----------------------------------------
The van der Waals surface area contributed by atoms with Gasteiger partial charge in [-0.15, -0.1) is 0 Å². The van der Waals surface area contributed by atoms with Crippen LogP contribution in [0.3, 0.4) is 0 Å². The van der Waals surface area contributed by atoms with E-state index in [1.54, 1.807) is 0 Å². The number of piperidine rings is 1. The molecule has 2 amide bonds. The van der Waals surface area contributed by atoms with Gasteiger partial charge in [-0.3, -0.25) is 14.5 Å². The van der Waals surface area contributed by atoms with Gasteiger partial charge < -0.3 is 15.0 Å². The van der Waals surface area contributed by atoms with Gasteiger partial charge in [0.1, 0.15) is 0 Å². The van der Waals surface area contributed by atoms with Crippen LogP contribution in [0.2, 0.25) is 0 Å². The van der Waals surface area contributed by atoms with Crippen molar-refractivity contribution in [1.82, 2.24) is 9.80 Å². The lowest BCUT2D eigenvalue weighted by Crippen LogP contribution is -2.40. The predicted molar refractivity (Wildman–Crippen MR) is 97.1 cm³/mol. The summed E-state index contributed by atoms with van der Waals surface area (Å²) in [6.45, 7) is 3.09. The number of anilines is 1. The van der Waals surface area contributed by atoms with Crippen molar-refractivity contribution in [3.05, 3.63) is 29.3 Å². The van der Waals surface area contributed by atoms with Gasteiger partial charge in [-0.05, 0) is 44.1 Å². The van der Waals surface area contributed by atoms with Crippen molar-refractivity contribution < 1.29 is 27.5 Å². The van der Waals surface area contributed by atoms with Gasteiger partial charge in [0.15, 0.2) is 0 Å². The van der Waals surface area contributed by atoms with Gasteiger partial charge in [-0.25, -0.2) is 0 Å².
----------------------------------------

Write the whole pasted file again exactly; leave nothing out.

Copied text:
The van der Waals surface area contributed by atoms with Gasteiger partial charge in [-0.15, -0.1) is 0 Å². The van der Waals surface area contributed by atoms with Crippen LogP contribution in [0.3, 0.4) is 0 Å². The van der Waals surface area contributed by atoms with E-state index in [1.54, 1.807) is 0 Å². The number of piperidine rings is 1. The molecule has 2 amide bonds. The van der Waals surface area contributed by atoms with Gasteiger partial charge in [-0.3, -0.25) is 14.5 Å². The van der Waals surface area contributed by atoms with Gasteiger partial charge < -0.3 is 15.0 Å². The van der Waals surface area contributed by atoms with Gasteiger partial charge in [0.1, 0.15) is 0 Å². The van der Waals surface area contributed by atoms with Crippen LogP contribution in [0.2, 0.25) is 0 Å². The van der Waals surface area contributed by atoms with Crippen molar-refractivity contribution in [1.82, 2.24) is 9.80 Å². The lowest BCUT2D eigenvalue weighted by Crippen LogP contribution is -2.40. The predicted molar refractivity (Wildman–Crippen MR) is 97.1 cm³/mol. The summed E-state index contributed by atoms with van der Waals surface area (Å²) in [6.45, 7) is 3.09. The number of anilines is 1. The van der Waals surface area contributed by atoms with Crippen molar-refractivity contribution in [3.05, 3.63) is 29.3 Å². The van der Waals surface area contributed by atoms with Gasteiger partial charge in [-0.05, 0) is 44.1 Å². The van der Waals surface area contributed by atoms with Crippen molar-refractivity contribution < 1.29 is 27.5 Å². The van der Waals surface area contributed by atoms with Gasteiger partial charge in [0.15, 0.2) is 0 Å². The van der Waals surface area contributed by atoms with Gasteiger partial charge in [-0.25, -0.2) is 0 Å².